Our media coverage is often dominated by one big story that crowds out nearly everything else. As an antidote, every week, Nation interns try to look beyond the echo chamber and choose one good article in their area of interest that they feel should receive more attention. Check out their favorite stories below, watch for this feature each week and use the comments section below to alert us to any important articles you feel warrant broader attention.
Buster Brown focuses on campaign donations in the 2012 election.
“In 2013 Races, New York Prepares for ‘Super PAC’ Effect,” by David W. Chen. The New York Times, July 31, 2012.
The largesse of Super PAC donations, currently debasing the presidential campaign, is coming to local NYC elections. Because “moneyed interest groups and wealthy individuals are watching the ‘super PAC’ phenomenon…and preparing to adapt it for local use,” as the Times reports, the city will implement mandatory disclosure of independent expenditures next year in the 2013 races. By posting spending not associated with a campaign online and archiving the advertisements run by these groups, the NYC elections will be among the most financially transparent since the Citizens United ruling.
Marisa Carroll focuses on gender and sexuality.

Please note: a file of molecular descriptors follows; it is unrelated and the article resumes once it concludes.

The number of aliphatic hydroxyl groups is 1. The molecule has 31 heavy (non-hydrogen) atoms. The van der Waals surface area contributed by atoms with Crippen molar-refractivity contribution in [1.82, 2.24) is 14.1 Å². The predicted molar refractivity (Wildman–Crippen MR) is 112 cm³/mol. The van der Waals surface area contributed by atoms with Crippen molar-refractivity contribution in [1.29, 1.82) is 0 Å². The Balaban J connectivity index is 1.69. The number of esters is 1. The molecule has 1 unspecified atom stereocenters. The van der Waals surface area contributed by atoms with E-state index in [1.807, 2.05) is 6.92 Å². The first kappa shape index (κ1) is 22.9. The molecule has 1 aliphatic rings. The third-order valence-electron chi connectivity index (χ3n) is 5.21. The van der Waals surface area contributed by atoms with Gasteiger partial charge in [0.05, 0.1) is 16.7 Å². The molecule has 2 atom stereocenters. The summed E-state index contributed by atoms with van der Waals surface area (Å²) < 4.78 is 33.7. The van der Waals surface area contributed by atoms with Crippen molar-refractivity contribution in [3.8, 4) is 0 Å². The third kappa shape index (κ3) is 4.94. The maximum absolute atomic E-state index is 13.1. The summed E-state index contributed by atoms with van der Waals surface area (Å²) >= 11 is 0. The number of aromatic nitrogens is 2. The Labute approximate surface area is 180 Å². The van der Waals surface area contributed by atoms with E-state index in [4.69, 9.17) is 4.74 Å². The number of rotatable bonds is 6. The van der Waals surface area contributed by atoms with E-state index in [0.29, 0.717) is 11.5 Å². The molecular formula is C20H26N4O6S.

“Here’s How to Score Copay-Free Birth Control, Coming This Week to a Pharmacy Near You,” by Erin Gloria Ryan. Jezebel, July 30, 2012.
You get free birth control, and you get free birth control, and you get free birth control! August 1 marked what some activists are calling “No Copay Day”: The day the Affordable Care Act kicked in for American women, who no longer have copays on seven categories of medical services (including breast exams and birth control). At Jezebel, Erin Gloria Ryan explains how to get your hands on your free medical goodies as well as the exceptions to the August 1 launch date.
Matthew Cunningham-Cook focuses on the role of dissent in the contemporary United States.
“Mayor: ‘We’ll Listen’ To Anaheim Residents,” hosted by Michel Martin. NPR, August 1, 2012.
This NPR interview with Anaheim Mayor Tom Tait demonstrates the effective PR campaign that Anaheim’s predominantly white elite is running in the context of mass protests against police brutality in the city. While Tom Tait attempts a listening, open posture and calls for an “investigation,” he refuses to provide any immediate policy implications—such as demanding an immediate end to police brutality in the city, placing officers involved in the shooting of children with rubber bullets on unpaid leave, or discussing any of the broader systemic issues of disempowerment that have made Anaheim the way it is today. The NPR interviewer asks one slightly difficult question, and the rest are softballs. The interviewer neglects to ask, for example, why Anaheim, in a city that is 53 percent Latino, has no Latino elected officials.